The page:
The High Court in Johannesburg has slammed Botswana as a “pariah state not synchronised with the majority of African countries that have either abandoned or are refusing to implement the death penalty”.
Ruling on an extradition application, the court also noted that the country’s history in implementing judicial executions ensured that it had “proved itself to be a flouter of human rights”.
Thirty-two people were hanged in Botswana between independence in 1996 and 1998 and a further six were executed between 2001 and 2006.
The ruling by a full Bench, comprising deputy Judge President Phineas Mojapelo, Judge Neels Claasens and acting Judge George Bizos, found that it was illegal and unconstitutional for South Africa to extradite a crime suspect to a country that still used the death penalty unless there were written assurances from its government that the person would not be executed.
The matter involved Emmanuel Tsebe, a Botswana national and alleged murderer, who died in custody in South Africa. Tsebe was fighting extradition to Botswana where he faced murder charges.
The ruling was built on prior jurisprudence established by the Constitutional Court on the right to life — the famous Makwanyane judgment that abolished the death penalty in South Africa and the Mohamed judgment on extradition.
It also painted a picture of the Botswana government as one with a propensity for “secretive hangings” and scant regard for the human rights principles in various conventions, including the African Charter.
It noted a “number of remarkable deficiencies in the judicial system of Botswana” highlighted in a report, Hasty and Secretive Hangings, by the International Federation for Human Rights.
These included the “opaque” clemency process of Botswana’s clemency committee, which considers applications for appeals against the death penalty.
According to the report, only one person has been granted a reprieve after being sentenced to death in Botswana since 1996.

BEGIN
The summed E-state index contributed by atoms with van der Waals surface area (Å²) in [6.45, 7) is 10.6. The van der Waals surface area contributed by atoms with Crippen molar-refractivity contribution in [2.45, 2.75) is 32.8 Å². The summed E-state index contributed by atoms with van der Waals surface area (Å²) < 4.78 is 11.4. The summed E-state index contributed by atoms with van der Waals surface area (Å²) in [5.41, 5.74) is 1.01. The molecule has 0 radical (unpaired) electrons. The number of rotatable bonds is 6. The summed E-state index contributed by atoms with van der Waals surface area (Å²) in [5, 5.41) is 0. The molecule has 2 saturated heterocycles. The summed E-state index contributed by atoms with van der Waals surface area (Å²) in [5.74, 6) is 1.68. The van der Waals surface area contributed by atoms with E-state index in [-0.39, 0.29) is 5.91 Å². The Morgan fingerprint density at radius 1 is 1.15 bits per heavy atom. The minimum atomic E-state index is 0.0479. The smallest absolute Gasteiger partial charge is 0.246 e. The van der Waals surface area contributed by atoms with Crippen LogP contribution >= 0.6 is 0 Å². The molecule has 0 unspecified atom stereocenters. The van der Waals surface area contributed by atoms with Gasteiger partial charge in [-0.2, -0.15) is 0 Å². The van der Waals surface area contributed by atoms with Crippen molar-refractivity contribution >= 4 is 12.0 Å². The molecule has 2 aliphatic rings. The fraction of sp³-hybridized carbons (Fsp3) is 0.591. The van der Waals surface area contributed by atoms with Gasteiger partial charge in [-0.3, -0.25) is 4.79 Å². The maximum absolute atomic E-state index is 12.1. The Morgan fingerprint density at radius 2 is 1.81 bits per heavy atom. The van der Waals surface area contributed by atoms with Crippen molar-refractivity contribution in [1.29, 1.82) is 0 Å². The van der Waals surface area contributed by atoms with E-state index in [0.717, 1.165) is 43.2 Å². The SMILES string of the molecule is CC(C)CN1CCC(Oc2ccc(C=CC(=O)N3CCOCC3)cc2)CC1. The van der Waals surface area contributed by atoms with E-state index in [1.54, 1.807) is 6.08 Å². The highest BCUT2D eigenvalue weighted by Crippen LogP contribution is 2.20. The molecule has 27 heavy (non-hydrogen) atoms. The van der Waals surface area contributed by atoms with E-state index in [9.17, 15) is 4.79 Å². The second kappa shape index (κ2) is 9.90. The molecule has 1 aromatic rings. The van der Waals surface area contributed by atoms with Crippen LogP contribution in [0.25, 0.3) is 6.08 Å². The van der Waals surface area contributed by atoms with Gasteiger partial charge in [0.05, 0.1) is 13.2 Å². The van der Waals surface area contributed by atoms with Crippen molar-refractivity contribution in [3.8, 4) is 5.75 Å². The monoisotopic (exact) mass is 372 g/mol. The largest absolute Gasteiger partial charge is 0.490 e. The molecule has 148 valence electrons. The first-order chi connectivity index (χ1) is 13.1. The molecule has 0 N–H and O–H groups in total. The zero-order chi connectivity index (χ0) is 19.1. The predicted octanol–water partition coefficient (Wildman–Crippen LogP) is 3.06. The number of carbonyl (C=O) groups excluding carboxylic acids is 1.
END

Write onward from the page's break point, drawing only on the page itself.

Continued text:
The judgment also noted that the integrity of the committee was compromised by the fact that Botswana’s attorney general served as a member.
“It goes without saying that the ability of the attorney general to act independently from the president when clemency cases are under consideration is seriously compromised,” the judges said.
The judgment also cited the case of South African national Mariette Bosch, who was convicted of murder in Botswana and sentenced to death, as an example of the country’s secretive approach.
In 2001 Bosch applied to the African Commission alleging violations of various rights under the African Charter and asking it to intervene.
The commission had written to then president Festus Mogae appealing for a stay of execution until a decision on Bosch’s petition was made. Despite the request, Bosch was executed four days later.
The ruling also noted the case of political studies academic Kenneth Good, who had co-written an article critical of the presidential succession in 2005 and was subsequently expelled from Botswana, to raise concerns about the country’s authoritarian tendencies and the compliant nature of its judiciary.
A University of Botswana professor, Good was expelled by Mogae with less than three days’ notice. As a result, he was separated from his 17-year-old daughter. The Botswana courts endorsed the decision.